Open a Savings Account

It is important to start your own interest-bearing savings account. Do not let your money sit in your drawer or checking account, you will spend it. Instead, put some amount in the savings account each month.

At Community First Credit Union we advise our members to save at minimum 5% of their salary each pay period. By doing this, you will save a good amount of cash over a period of time. E.G. If you earn $2000.00 monthly you should save a minimum of $100.00. each month.

We provide several saving options to our member designed to help you save.

Pay yourself first

If you’re like most people you probably wait until your paycheck hits your account, you pay the bills and buy the weekly groceries before deciding how much you can afford to deposit into savings. By then the amount may be small and you’re worried you might need those few dollars later in the week so you avoid putting any money into savings at all. Big mistake.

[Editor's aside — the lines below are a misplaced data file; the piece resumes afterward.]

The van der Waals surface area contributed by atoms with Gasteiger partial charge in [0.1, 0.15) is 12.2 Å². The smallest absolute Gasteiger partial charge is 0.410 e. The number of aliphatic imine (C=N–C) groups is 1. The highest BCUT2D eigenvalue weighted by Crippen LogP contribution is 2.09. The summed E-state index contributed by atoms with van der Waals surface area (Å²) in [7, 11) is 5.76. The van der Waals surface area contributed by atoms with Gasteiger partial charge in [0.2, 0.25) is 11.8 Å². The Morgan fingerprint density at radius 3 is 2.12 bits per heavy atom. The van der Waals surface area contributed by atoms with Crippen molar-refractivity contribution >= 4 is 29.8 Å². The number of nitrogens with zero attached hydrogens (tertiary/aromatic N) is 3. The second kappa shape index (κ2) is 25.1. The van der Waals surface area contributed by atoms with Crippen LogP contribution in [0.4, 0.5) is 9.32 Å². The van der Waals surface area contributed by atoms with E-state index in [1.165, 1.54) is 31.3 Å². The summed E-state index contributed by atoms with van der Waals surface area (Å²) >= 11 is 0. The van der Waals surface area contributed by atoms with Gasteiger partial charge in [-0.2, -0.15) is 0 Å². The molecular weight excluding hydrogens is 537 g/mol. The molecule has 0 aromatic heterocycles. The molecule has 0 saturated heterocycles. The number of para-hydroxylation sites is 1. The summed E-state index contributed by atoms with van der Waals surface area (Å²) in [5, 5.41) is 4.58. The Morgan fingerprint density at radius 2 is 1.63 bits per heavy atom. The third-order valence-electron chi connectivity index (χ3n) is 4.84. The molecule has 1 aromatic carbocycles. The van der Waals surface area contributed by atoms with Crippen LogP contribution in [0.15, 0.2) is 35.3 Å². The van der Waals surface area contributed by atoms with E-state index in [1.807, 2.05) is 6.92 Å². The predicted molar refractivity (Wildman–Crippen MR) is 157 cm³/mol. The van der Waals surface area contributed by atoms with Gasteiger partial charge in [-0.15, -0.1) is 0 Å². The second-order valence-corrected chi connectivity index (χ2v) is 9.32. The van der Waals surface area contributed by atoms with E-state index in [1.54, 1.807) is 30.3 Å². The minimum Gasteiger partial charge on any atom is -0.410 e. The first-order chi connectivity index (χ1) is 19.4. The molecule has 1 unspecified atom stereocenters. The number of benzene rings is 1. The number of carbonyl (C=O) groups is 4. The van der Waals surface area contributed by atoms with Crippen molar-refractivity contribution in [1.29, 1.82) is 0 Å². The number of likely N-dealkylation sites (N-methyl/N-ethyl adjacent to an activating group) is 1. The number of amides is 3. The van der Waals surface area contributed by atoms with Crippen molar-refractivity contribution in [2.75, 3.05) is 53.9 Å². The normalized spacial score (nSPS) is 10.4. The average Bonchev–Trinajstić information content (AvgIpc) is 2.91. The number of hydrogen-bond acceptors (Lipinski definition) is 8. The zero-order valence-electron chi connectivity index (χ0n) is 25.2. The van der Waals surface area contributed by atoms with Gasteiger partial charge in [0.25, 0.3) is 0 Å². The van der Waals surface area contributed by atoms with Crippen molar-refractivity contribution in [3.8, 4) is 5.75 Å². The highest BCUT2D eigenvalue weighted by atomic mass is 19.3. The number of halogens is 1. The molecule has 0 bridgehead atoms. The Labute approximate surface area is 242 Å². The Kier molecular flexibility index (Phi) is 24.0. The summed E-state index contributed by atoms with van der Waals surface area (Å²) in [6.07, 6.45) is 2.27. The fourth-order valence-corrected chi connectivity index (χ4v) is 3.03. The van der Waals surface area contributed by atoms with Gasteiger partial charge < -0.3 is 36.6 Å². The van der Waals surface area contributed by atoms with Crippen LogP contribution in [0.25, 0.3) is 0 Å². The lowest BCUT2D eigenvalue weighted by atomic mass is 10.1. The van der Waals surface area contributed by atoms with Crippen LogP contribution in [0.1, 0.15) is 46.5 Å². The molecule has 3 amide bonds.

You need to think of your savings just like you would any other bill. When your electric bill comes each month what do you do? You make sure it gets paid, right? That’s how you need to treat your savings account. If your goal is to save $100 a month then think of that as a $100 bill that needs to be paid. If you are thinking about this in terms of a bill you’re more likely to make that deposit and build up your savings.

Be a conscious consumer

When you go to the grocery store, do you have a list? Do you look at prices? Do you use your reward cards?

Don’t “sleep walk” through life. Be aware of every single cent you spend! When people don’t do that, their money tends to just evaporate.